“Congress have no power to disarm the militia. Their swords, and every other terrible implement of the soldier, are the birth-right of an American...The unlimited power of the sword is not in the hands of either the federal or state governments, but, where I trust in God it will ever remain, in the hands of the people.”

“As civil rulers, not having their duty to the people duly before them, may attempt to tyrannize, and as the military forces which must be occasionally raised to defend our country, might pervert their power to the injury of their fellow citizens, the people are confirmed by the article in their right to keep and bear their private arms.”

“The militia, who are in fact the effective part of the people at large, will render many troops quite unnecessary. They will form a powerful check upon the regular troops, and will generally be sufficient to over-awe them.”

“The supreme power in America cannot enforce unjust laws by the sword, because the whole body of the people are armed, and constitute a force superior to any band of regular troops.”

“Before a standing army or a tyrannical government can rule, the people must be disarmed; as they are in almost every kingdom in Europe. The supreme power in America cannot enforce unjust laws by the sword; because the whole body of the people are armed, and constitute a force superior to any band of regular (or professional) troops that can be, on any pretense, raised in the United States.”

“Those that can give up essential liberty to gain a little temporary safety deserve neither liberty nor safety.”

“Of the liberty of conscience in matters of religious faith, of speech and of the press; of the trial by jury of the vicinage in civil and criminal cases; of the benefit of the writ of habeas corpus; of the right to keep and bear arms...If these rights are well defined, and secured against encroachment, it is impossible that government should ever degenerate into tyranny.”

“Arms in the hands of individual citizens may be used at individual discretion for the defence of the country, the over-throw of tyranny, or in private self-defense.”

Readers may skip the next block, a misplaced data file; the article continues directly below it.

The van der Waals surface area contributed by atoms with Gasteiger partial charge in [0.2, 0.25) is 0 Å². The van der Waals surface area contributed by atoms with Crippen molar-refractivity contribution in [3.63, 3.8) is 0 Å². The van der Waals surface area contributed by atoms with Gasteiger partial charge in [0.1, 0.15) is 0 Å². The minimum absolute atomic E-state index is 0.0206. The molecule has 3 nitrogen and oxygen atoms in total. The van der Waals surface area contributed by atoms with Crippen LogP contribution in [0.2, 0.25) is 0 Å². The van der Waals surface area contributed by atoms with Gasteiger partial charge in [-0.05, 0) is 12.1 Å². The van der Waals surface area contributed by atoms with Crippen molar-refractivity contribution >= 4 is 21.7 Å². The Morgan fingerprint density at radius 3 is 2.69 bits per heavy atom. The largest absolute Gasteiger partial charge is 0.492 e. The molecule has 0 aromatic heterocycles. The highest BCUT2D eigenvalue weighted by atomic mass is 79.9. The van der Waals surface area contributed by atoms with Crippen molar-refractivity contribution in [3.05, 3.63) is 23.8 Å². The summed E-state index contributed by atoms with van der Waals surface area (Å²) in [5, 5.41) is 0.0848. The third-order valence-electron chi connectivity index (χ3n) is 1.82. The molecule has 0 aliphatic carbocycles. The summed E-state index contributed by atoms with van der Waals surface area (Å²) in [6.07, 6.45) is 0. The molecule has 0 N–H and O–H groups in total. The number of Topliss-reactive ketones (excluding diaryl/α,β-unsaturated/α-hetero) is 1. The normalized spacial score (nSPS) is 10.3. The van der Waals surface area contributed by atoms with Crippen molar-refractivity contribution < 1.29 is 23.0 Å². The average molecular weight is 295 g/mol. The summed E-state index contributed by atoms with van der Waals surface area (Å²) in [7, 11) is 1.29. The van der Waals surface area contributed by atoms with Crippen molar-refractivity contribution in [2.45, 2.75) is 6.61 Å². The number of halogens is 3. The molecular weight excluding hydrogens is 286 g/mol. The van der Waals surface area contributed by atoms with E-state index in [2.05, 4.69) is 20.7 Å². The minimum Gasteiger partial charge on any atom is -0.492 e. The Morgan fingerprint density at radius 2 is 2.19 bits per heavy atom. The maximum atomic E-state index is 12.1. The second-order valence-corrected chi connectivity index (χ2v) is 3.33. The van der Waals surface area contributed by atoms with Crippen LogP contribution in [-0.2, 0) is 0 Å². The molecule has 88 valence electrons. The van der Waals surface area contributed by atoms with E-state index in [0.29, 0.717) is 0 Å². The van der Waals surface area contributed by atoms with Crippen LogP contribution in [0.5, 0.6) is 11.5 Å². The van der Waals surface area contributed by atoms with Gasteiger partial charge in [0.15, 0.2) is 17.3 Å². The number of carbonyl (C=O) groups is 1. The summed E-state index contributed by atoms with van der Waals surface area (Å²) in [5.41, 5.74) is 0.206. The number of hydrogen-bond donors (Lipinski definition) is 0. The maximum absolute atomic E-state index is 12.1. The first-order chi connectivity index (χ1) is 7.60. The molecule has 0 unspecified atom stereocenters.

“The best we can hope for concerning the people at large is that they be properly armed.”

“The right of the citizens to keep and bear arms has justly been considered, as the palladium of the liberties of a republic; since it offers a strong moral check against the usurpation and arbitrary power of rulers; and will generally, even if these are successful in the first instance, enable the people to resist and triumph over them.”

“To preserve liberty, it is essential that the whole body of people always possess arms, and be taught alike especially when young, how to use them.”

“This may be considered as the true palladium of liberty...The right of self-defense is the first law of nature; in most governments it has been the study of rulers to confine this right within the narrowest possible limits...Wherever standing armies are kept up and [when] the right of the people to keep and bear arms is, under any color or pretext whatsoever, prohibited, liberty, if not already annihilated, is on the brink of destruction.”

“The rights of conscience, of bearing arms, of changing the government, are declared to be inherent in the people.”

“Free men have arms; slaves do not.”

“The prohibition is general. No clause in the Constitution could by any rule of construction be conceived to give to Congress a power to disarm the people. Such a flagitious attempt could only be made under some general pretense by a state legislature. But if in any blind pursuit of inordinate power, either should attempt it, this amendment may be appealed to as a restraint on both.”

“Who are the militia? Are they not ourselves? It is feared, then, that we shall turn our arms each man against his own bosom. Congress have no power to disarm the militia. Their swords, and every other terrible implement of the soldier, are the birthright of an American...[T]he unlimited power of the sword is not in the hands of either the federal or state governments, but, where I trust in God it will ever remain, in the hands of the people.”

“If I were an American, as I am an Englishman, while a foreign troop was landed in my country, I never would lay down my arms – never – never – never!”

“[T]he people are not to be disarmed of their weapons. They are left in full possession of them.”